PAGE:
All soon-to-be parents want their children to be healthy and to have a pregnancy free of major complications. Unfortunately, complications can occur during pregnancy, either with the mother’s health or the child’s. Sometimes, the mother and child are at risk for certain complications throughout the pregnancy because of their family history and genetics.

 

All pregnant women are offered some form of testing for genetic problems. Now, deciding whether you want to have it done is completely personal. You will want to weigh different factors, including baby’s risk for genetic problems.

 

 

What is genetic testing (carrier screening)?

Carrier testing is a type of genetic testing that is used to determine if a person is a carrier for a specific autosomal recessive disease. This kind of testing is used most often by couples who are considering becoming pregnant to determine the risks of their child inheriting one of these genetic disorders. In other words, if you screen positive for a genetic abnormality but your partner does not, your child will not inherit the condition. And even if you both screen positive, there’s only a 25 percent chance your baby will have the disease.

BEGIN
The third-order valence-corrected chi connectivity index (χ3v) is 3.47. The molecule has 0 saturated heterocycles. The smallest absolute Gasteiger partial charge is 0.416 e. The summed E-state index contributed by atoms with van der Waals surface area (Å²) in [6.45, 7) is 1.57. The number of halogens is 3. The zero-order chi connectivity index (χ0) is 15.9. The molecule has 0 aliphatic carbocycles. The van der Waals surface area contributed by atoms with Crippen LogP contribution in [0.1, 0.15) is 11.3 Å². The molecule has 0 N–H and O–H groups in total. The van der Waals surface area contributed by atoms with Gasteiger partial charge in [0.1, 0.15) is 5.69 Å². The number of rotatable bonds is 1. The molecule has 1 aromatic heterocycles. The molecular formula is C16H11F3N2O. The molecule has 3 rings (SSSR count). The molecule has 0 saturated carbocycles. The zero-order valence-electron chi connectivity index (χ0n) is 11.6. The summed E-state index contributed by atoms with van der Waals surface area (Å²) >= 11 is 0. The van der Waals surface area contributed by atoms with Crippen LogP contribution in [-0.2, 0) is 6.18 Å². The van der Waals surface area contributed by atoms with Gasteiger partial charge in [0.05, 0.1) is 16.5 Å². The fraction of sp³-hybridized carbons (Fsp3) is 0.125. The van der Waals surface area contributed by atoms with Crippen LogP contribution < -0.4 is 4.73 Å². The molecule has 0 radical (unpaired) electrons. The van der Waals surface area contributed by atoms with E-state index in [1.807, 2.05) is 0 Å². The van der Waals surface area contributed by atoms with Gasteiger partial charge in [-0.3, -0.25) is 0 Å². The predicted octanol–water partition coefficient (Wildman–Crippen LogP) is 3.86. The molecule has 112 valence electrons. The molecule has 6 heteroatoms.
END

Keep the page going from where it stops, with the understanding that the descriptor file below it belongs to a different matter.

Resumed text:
When should you get genetic testing?

Getting screened before you try to get pregnant can give you reassurance (if you or your partner is not a carrier, it’s one less thing to worry about when do you get pregnant) or can help you make an informed game plan for pregnancy. If it turns out that you are both carriers, you can be prepared for and bone up on what it means to have a baby with the genetic condition, choose to learn about certain prenatal tests to check whether your baby’s healthy, or you can consider other options like egg or sperm donation or adoption.